How to Navigate a Career Change From Pharma to Biotech


If you’re considering a career change from pharma to biotech, you’ll be happy to hear that it might be more common than you think. 

Navigating a Career Change to Biotech

To navigate a career change from pharma to biotech (or the other way around), make the most of your soft skills to achieve success.  Resiliency, being prepared for sudden changes and accepting the risk of failure will serve you well in the biotech world. They’re also extremely beneficial skills to bring to pharma as well. 

Thanks to the increasing similarities between large pharmaceuticals and smaller biotechs, most medical professionals have the transferrable skills necessary to move from one to the other.    

The Fuzzy Frontier Between Pharma and Biotech

Many people, especially young professionals who are new to the workforce, think that pharma and biotech are two vastly different entities. But according to experts, they're now more similar than ever. 

Spiro Rombotis, President and CEO of Cyclacel Pharmaceuticals, said there is a “fuzzy frontier” between pharmaceuticals and biotechs. A 36-year veteran of the life sciences world, Rombotis joined Cyclacel in 1997 after leaving Bristol Myers Squibb.  One of the first biotechs he worked for, Centercor, has since been acquired by Johnson & Johnson

“There can be confusing info from Wall Street about biotech and pharma,” Rombotis said. “Young people often think they’re two different industries. The reality is we both follow the same regulations and the same standards. We both are an industry to serve patients, but also congress and the law. It’s a complex ecosystem”.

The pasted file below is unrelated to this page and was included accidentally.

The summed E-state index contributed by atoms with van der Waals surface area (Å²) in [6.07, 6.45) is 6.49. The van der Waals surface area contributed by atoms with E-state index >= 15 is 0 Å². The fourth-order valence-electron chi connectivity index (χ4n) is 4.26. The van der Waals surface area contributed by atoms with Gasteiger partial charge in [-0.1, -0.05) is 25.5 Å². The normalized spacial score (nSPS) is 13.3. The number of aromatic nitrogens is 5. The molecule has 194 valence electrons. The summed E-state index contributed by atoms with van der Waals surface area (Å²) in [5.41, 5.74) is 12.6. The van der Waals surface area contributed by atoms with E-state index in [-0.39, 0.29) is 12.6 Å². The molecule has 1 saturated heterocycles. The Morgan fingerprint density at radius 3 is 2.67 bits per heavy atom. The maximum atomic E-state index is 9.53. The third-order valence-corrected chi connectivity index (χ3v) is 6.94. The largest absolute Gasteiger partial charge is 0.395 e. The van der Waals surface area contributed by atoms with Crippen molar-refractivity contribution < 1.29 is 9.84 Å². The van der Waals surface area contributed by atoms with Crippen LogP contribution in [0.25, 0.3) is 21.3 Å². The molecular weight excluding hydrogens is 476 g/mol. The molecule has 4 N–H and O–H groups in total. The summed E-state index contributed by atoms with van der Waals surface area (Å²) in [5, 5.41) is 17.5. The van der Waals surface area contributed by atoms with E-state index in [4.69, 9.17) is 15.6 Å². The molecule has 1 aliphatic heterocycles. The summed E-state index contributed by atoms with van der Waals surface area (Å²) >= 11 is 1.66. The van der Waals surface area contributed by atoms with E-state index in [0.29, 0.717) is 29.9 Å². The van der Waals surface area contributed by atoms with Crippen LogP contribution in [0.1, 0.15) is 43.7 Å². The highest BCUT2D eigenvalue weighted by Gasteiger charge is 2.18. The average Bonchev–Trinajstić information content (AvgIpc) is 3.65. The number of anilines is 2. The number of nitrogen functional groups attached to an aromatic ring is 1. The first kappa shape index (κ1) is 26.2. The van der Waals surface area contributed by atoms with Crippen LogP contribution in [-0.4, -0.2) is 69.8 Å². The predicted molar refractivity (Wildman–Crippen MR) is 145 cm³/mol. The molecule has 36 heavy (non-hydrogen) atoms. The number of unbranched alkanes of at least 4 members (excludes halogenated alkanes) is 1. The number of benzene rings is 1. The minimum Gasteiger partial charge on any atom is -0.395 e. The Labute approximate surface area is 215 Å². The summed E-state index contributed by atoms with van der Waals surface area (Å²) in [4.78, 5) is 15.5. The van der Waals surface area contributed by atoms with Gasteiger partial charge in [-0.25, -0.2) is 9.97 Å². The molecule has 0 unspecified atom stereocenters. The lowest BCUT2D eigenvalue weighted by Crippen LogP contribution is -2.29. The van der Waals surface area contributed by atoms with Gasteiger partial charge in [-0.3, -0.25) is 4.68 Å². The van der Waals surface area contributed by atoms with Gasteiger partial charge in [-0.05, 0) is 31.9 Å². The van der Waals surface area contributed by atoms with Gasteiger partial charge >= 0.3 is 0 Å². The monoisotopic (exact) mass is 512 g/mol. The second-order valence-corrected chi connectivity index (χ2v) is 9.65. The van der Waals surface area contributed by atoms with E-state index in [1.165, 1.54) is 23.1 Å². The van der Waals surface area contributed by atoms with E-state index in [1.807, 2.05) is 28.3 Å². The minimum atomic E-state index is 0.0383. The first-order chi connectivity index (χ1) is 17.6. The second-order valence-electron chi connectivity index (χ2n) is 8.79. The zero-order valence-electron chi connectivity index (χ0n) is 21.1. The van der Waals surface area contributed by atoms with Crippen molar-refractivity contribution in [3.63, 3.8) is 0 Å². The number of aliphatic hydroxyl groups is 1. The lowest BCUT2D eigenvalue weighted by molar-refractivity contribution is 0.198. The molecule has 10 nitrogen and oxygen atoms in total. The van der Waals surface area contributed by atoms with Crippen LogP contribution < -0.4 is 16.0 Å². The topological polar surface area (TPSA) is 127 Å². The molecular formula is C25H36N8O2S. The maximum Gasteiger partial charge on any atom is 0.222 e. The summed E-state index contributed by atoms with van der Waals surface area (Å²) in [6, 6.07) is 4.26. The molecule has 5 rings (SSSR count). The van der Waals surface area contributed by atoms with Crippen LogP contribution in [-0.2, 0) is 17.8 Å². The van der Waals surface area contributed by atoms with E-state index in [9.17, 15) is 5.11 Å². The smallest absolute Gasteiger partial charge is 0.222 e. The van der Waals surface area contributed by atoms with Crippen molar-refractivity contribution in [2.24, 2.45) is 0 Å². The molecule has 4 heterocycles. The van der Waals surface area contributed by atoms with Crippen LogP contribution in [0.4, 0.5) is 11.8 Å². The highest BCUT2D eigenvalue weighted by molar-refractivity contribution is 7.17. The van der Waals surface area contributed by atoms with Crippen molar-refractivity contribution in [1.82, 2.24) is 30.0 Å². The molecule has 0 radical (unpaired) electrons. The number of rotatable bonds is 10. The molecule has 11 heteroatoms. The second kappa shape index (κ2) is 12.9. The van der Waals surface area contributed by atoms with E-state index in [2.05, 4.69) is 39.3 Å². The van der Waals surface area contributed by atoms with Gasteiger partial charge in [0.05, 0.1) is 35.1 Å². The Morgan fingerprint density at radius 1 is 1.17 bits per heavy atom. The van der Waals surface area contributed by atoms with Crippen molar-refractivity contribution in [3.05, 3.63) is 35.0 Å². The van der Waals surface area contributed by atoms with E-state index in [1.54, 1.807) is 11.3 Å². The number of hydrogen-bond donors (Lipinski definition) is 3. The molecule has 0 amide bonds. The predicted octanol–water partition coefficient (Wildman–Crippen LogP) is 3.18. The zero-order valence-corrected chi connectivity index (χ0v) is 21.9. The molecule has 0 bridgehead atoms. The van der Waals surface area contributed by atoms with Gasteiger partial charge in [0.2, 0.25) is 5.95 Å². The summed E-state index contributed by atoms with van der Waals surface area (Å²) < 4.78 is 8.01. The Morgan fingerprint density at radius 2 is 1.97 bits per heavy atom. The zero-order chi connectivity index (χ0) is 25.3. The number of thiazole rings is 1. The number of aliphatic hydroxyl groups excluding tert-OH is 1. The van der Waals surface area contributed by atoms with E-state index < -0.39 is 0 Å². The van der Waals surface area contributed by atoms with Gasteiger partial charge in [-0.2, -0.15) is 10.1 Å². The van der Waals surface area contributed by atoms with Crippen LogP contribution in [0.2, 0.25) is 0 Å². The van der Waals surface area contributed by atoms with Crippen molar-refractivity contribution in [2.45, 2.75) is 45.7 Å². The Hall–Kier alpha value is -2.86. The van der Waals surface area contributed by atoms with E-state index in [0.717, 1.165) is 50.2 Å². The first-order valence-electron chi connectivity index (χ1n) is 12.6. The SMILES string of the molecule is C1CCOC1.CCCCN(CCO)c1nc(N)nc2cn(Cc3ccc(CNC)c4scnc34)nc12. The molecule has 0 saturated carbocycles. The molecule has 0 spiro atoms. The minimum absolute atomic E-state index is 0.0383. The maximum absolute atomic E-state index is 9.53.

This is evident based on many well-established pharmaceuticals that now have biotech divisions. So, if you’re considering a move from one to the other, your hard qualifications are likely sufficient to make the jump.  What's more important is that your soft skills are suitable for the role you want. 

Advantages of Working in Biotech

Rob Etherington, President and CEO of Clene Nanomedicine, agreed that the delineation between both worlds has become increasingly blurred. With almost 30 years of experience in the life sciences industry, Etherington first began his career at Actelion Pharmaceuticals before becoming Clene’s founding CEO. 

“Big pharma and biotech are symbiotic,” Etherington said. “They rely on each other; people have different talents and resources they can share.” 

However, both Rombotis and Etherington pointed out there are still distinct differences between the two. These differences, he said, can be advantageous to those in the biotech sphere. 

  1.  Biotechs are laser-focused. 

While large pharma companies often have multiple projects on the go, biotechs are usually focused on one singular area.  Cyclacel, for instance, is solely focused on “the development of cancer medicines based on cell cycle, transcriptional regulation, and mitosis biology.” 

Rombotis said “the fundamental difference is decisions get made faster”, whereas a pharma company may take much longer to choose their next direction. 

Etherington was succinct in discussing the difference in biotechs. “Biotechs are laser-focused. If that’s what you’re looking for, then biotech is for you." 

  1. Biotechs Come With Greater Control

Thanks to their smaller size and laser focus, there’s a greater ability for biotechs to have control over their own decisions.  As Rombotis put it, biotechs can “steer the ship more quickly”. 

While larger pharma companies have many levels of decision-making that can bring progress to a crawl, biotechs usually don’t have that problem.  With fewer executives and shareholders, biotech leaders often feel like they have more control over their vision.  

Etherington used Clene’s research as an example.